“Nothing in the world is worth having or worth doing unless it means effort, pain, difficulty… I have never in my life envied a human being who led an easy life. I have envied a great many people who led difficult lives and led them well.”– Theodore Roosevelt
The opening scenes of the new film from The North Face transport you into a world of towering rock spires, thundering waterfalls and miles upon miles of glacial ice. The film is called HIELO, named after its principal character: one of the largest ice fields in the world, located in the heart of the Patagonian Andes. As the introduction to the film explains, the Hielo ice field is immense, dangerous and remote. Not a place where adventures should be taken lightly.
Set alongside the ice field are two other characters: The North Face athletes Fernanda Maciel and Kaytlyn Gerbin. And, as we will soon discover, if anyone is capable of taking on a challenge in such a wild place, it is these two.
As Theodore Roosevelt suggested back in the 19th century, activities worth pursuing are those that involve pushing yourself. And it is in this spirit that Fernanda and Kaytlyn travelled to Patagonia to take on an expedition that Fernanda had been thinking about for years.
A decade ago, Fernanda came up with the idea that she wanted to run La Vuelta al Hielo – a famous 78km hiking route that skirts the Hielo ice field. But wanting to do something and being able to do it are not the same thing. For a start, the traverse that captured Fernanda’s imagination is fraught with danger. To take on this challenge would require huge amounts of planning and logistical support, for which it was not easy to find the time and resources. And at the same time, life sometimes – or should that be, often – gets in the way. Fernanda has been a professional athlete since 2009 and has always had a long “wish list” of races and other challenges she wanted to undertake. In fact, Fernanda did try the traverse once – but the technical nature of the route and consistently bad weather meant she was not able to complete the challenge. So the idea for the Hielo traverse remained a dream in the back of Fernanda’s mind.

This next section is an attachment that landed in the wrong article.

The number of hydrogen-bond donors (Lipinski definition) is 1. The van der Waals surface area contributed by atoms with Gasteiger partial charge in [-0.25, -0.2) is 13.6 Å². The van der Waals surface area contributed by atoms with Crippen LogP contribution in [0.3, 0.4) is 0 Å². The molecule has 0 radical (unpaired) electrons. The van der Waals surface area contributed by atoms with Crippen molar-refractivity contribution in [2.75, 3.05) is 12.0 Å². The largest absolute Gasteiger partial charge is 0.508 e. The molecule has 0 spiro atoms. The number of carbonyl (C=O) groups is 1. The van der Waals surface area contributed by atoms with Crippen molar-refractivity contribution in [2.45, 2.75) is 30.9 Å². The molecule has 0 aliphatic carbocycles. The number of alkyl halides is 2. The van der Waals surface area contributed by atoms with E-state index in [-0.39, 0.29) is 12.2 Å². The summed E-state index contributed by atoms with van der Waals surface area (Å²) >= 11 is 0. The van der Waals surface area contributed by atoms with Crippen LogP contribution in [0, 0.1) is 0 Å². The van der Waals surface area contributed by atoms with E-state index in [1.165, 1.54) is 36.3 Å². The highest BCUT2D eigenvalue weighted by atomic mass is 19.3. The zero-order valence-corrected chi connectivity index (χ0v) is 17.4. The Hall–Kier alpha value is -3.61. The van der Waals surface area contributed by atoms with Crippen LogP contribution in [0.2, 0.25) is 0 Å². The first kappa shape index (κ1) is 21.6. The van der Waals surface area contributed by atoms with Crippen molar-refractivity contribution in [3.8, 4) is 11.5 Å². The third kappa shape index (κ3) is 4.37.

Then came a traumatic moment. One that almost cost Fernanda dearly. And that ultimately led her to take on the challenge she’d long dreamed about.
In 2020, while climbing with her partner, Fernanda was pulled off her feet and suffered a hard blow to her head. Initially, Fernanda thought she had escaped serious injury. But a few days later she began to lose sensation in her left side and eventually was unable to move.
“The injury could have been worse,” Fernanda says. “I didn’t have bleeding to my brain. But there were a lot of symptoms that have taken a long time to resolve.” Thankfully, Fernanda did make a good recovery. And she knew she wanted to get back to one of her true passions: running. What Fernanda needed was a challenge that would push her and announce to the world that she had returned. La Vuelta al Hielo was suddenly back on the table.
One thing Fernanda knew was that taking on the Hielo route would be very difficult – if not impossible – alone. She had tried before and had to stop. So this time, Fernanda called her friend and fellow The North Face athlete Kaytlyn Gerbin to ask if she wanted to be part of the challenge. As Kaytlyn describes it, Fernanda’s plan was perfect for her. Because while Fernanda had been dealing with her head injury, Kaytlyn had been recovering from a stress fracture. Both athletes had been unable to run for more than a year. Kaytlyn and Fernanda had been forced to step back from their passion for pushing themselves physically and both were ready to see what they could do.